Most of us know that hybrid working has blurred the lines between work and home, reducing our ability to “switch off”. For those of us with caring responsibilities – whether related to children, elderly parents or members of the community – this blurring has also skewed the ratio of time spent on paid and unpaid activities.
The pressure to stay connected means that work is encroaching on the already limited time people would otherwise spend on sleep, hobbies, exercise, friendships and other aspects of self-care. This, in turn, diminishes their ability to build personal resilience, leaving them depleted and potentially leading to burnout further down the line.
The fact that this is unsustainable for many is highlighted by the fact that currently, in the UK, the number of people not in work because of caring commitments is the highest since May 2020, and the numbers of both men and women leaving work to take care of family are rising.
So, what’s to be done? Well, one reason why work isn’t working for people with caring responsibilities is the lack of discretionary time – time they can decide what to do with. So, it makes sense the solution – or at least part of it – is to increase the amount of discretionary time available to carers.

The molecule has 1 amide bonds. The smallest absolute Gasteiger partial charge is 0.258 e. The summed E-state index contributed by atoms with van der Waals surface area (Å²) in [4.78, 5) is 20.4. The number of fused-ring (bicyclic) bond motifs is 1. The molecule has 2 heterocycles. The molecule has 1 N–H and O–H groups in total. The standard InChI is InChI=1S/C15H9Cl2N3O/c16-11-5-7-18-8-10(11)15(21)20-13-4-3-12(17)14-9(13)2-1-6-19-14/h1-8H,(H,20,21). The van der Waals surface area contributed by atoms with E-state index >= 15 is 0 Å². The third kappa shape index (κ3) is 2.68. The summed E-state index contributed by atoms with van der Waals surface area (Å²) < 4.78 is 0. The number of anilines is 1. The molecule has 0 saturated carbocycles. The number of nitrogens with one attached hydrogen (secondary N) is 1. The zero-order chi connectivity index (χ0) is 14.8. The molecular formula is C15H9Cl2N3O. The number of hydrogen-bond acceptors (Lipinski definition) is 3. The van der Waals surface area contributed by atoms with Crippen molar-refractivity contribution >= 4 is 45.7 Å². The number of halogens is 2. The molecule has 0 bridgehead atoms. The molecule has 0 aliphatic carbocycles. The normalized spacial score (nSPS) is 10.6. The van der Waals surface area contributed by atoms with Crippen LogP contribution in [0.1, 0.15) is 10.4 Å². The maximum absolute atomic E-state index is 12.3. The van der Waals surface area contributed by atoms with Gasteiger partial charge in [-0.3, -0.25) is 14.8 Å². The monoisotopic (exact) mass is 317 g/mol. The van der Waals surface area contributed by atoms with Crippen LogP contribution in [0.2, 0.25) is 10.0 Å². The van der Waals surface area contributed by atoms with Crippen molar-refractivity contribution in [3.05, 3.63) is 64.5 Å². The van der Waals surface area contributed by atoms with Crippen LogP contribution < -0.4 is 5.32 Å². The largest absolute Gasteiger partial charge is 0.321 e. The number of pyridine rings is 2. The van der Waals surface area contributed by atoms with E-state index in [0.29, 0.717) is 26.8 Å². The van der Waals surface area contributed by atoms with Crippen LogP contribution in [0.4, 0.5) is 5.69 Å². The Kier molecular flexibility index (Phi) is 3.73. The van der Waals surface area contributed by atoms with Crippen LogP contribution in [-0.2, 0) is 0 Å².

While many employers do have flexible working policies in place, they often take a one-size-fits-all approach which doesn’t acknowledge the broad range of circumstances families find themselves in – a single parent will have very different scheduling needs to a two-parent family or a family with both elder and childcare responsibilities. The solution is to get creative: by working to understand the needs of people in their organisation, employers can develop a ’menu’ of options that can flex to different needs: from those who need to work fewer hours overall, to those who need to adjust the start/finish of their day, work compressed hours or take extended breaks between bursts of full-time work.
Instead of raising concerns about productivity, such measures should reassure organisations that they are empowering people to remain productive while maintaining engagement and wellbeing.
Founder of HSM Advisory, Prof. Lynda Gratton’s latest column in The Times explores the importance of discretionary time further, you can read it here.